THE National Privacy Commission (NPC) said the government needs to honor patient confidentiality for victims of the coronavirus (COVID-19), after the Palace declared the outbreak a public health emergency.

NPC said in a statement Tuesday that publicly revealing the identities of patients under investigation or confirmed to have the disease “could do more harm than good.”

“The DoH (Department of Health) will be walking a fine line in releasing a COVID-19 patient’s information to the public. Releasing patient information could produce fear and distress but may also make the people adopt the right precautions to stop the spread of the virus,” the NPC said.

It said that DoH has been careful with patient confidentiality and has been releasing information necessary to protect public health.

The commission said that the government must consider two factors in disclosing information: the potential harm to the patient and the potential damage to trust in health institutions.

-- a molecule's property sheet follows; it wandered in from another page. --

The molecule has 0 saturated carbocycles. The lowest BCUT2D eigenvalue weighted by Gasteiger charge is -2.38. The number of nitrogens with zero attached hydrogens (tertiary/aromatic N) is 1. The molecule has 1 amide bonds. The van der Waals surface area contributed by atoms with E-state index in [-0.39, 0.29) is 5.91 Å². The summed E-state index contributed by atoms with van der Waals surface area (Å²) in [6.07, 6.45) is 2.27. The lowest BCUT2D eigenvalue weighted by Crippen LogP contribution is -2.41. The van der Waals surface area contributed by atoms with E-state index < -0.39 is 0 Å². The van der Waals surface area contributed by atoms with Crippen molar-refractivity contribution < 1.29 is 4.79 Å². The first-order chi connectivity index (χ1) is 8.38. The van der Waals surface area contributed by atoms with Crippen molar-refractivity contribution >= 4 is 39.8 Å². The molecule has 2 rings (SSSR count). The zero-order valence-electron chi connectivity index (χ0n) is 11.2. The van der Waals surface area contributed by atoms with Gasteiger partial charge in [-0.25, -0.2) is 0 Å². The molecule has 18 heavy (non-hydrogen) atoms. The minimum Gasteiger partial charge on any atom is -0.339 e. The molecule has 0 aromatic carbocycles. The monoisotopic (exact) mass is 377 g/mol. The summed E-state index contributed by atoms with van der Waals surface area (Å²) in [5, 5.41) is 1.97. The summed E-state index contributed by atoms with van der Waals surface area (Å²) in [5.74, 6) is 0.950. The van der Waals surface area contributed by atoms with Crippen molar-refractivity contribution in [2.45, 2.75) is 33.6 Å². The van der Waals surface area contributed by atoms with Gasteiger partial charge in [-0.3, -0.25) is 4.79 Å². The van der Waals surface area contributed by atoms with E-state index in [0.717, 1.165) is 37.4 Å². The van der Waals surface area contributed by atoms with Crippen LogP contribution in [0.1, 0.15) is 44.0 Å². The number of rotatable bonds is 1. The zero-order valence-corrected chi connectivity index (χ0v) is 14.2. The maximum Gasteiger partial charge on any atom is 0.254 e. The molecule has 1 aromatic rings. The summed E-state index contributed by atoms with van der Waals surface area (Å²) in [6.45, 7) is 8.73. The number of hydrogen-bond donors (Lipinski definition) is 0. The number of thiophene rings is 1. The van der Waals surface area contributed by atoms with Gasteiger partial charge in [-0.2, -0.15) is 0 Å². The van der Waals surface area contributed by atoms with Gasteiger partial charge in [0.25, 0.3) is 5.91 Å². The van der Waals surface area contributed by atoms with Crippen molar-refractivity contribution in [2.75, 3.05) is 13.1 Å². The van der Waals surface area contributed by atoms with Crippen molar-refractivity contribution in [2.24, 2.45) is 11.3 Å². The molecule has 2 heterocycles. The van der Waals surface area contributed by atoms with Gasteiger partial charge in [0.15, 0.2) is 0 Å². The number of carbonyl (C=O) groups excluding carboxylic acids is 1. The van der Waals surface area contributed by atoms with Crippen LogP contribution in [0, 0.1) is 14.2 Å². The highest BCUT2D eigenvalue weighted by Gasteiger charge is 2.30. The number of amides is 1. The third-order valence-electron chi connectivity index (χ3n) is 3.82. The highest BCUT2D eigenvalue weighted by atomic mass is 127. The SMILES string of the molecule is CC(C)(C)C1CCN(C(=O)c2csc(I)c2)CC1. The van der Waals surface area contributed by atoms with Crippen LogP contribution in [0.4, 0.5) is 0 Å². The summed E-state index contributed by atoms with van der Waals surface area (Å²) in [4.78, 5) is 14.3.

NPC said revealing the identities of people under investigation or confirmed to have been diagnosed with COVID-19 could discourage the public from seeking testing, thereby increasing the difficulty in identifying additional cases.

“Any unnecessary disclosure of personal information may stunt government efforts to identify and test individuals with confirmed cases effectively and may have serious consequences, which could be far worse than the disease itself.”

Pertinent information that can be collected are those needed for contact tracing, according to the NPC, including travel history and frequented locations. The commission added that only contact tracing details should be disclosed to the public.

“We wish to emphasize that the Data Privacy Act does not prevent the government from doing its job. It follows that the DPA should not prevent government, especially public health entities, from processing personal and sensitive personal information when necessary to fulfill their mandates during a public health emergency.”

The NPC also called on the public and the media to be responsible in sharing information, and to confirm information with official data from the DoH prior to sharing. — Jenina P. Ibañez